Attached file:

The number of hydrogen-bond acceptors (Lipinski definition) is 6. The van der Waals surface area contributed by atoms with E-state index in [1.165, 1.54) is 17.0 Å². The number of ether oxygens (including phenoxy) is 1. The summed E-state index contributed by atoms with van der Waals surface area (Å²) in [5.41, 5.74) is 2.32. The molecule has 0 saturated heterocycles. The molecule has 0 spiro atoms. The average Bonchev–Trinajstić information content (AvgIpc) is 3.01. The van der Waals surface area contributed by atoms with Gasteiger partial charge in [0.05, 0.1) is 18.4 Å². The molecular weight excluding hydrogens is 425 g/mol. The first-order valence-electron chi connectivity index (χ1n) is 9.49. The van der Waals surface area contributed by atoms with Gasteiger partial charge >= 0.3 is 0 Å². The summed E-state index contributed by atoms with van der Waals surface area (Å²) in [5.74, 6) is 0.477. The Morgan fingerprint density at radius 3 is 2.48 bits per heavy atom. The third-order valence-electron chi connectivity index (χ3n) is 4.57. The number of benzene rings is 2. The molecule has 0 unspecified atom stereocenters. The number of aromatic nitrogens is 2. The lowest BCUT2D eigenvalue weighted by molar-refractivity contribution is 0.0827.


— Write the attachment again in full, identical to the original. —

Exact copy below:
The number of hydrogen-bond acceptors (Lipinski definition) is 6. The van der Waals surface area contributed by atoms with E-state index in [1.165, 1.54) is 17.0 Å². The number of ether oxygens (including phenoxy) is 1. The summed E-state index contributed by atoms with van der Waals surface area (Å²) in [5.41, 5.74) is 2.32. The molecule has 0 saturated heterocycles. The molecule has 0 spiro atoms. The average Bonchev–Trinajstić information content (AvgIpc) is 3.01. The van der Waals surface area contributed by atoms with Gasteiger partial charge in [0.05, 0.1) is 18.4 Å². The molecular weight excluding hydrogens is 425 g/mol. The first-order valence-electron chi connectivity index (χ1n) is 9.49. The van der Waals surface area contributed by atoms with Gasteiger partial charge >= 0.3 is 0 Å². The summed E-state index contributed by atoms with van der Waals surface area (Å²) in [5.74, 6) is 0.477. The Morgan fingerprint density at radius 3 is 2.48 bits per heavy atom. The third-order valence-electron chi connectivity index (χ3n) is 4.57. The number of benzene rings is 2. The molecule has 0 unspecified atom stereocenters. The number of aromatic nitrogens is 2. The lowest BCUT2D eigenvalue weighted by molar-refractivity contribution is 0.0827.